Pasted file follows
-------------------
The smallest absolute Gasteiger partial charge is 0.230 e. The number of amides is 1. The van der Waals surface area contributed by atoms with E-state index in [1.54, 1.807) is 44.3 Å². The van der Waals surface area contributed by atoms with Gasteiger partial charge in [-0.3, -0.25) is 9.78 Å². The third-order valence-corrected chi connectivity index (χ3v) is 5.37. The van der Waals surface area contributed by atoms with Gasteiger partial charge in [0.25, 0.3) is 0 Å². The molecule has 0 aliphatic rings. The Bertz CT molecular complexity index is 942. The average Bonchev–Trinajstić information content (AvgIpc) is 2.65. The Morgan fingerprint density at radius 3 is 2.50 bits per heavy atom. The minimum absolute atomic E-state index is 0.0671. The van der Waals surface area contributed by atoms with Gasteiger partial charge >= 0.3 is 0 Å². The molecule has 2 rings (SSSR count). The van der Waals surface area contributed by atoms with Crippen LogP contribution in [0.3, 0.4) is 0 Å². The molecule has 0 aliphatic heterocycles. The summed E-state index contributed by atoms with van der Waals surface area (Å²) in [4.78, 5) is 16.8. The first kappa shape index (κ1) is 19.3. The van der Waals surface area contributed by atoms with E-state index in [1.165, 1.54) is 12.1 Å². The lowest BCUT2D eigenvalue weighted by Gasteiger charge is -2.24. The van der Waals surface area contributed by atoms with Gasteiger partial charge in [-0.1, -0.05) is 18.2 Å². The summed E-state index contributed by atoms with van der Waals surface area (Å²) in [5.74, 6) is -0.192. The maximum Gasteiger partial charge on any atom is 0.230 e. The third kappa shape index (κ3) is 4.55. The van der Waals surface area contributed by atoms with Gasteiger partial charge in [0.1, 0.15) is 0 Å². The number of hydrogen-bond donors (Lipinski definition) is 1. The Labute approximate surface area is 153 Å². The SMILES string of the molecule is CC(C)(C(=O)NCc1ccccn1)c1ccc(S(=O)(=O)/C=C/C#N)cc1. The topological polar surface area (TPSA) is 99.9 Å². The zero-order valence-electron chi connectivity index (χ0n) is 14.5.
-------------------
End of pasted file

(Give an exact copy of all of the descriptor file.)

The smallest absolute Gasteiger partial charge is 0.230 e. The number of amides is 1. The van der Waals surface area contributed by atoms with E-state index in [1.54, 1.807) is 44.3 Å². The van der Waals surface area contributed by atoms with Gasteiger partial charge in [-0.3, -0.25) is 9.78 Å². The third-order valence-corrected chi connectivity index (χ3v) is 5.37. The van der Waals surface area contributed by atoms with Gasteiger partial charge in [0.25, 0.3) is 0 Å². The molecule has 0 aliphatic rings. The Bertz CT molecular complexity index is 942. The average Bonchev–Trinajstić information content (AvgIpc) is 2.65. The Morgan fingerprint density at radius 3 is 2.50 bits per heavy atom. The minimum absolute atomic E-state index is 0.0671. The van der Waals surface area contributed by atoms with Gasteiger partial charge >= 0.3 is 0 Å². The molecule has 2 rings (SSSR count). The van der Waals surface area contributed by atoms with Crippen LogP contribution in [0.3, 0.4) is 0 Å². The molecule has 0 aliphatic heterocycles. The summed E-state index contributed by atoms with van der Waals surface area (Å²) in [4.78, 5) is 16.8. The first kappa shape index (κ1) is 19.3. The van der Waals surface area contributed by atoms with E-state index in [1.165, 1.54) is 12.1 Å². The lowest BCUT2D eigenvalue weighted by Gasteiger charge is -2.24. The van der Waals surface area contributed by atoms with Gasteiger partial charge in [-0.1, -0.05) is 18.2 Å². The summed E-state index contributed by atoms with van der Waals surface area (Å²) in [5.74, 6) is -0.192. The maximum Gasteiger partial charge on any atom is 0.230 e. The third kappa shape index (κ3) is 4.55. The van der Waals surface area contributed by atoms with Gasteiger partial charge in [0.1, 0.15) is 0 Å². The number of hydrogen-bond donors (Lipinski definition) is 1. The Labute approximate surface area is 153 Å². The SMILES string of the molecule is CC(C)(C(=O)NCc1ccccn1)c1ccc(S(=O)(=O)/C=C/C#N)cc1. The topological polar surface area (TPSA) is 99.9 Å². The zero-order valence-electron chi connectivity index (χ0n) is 14.5.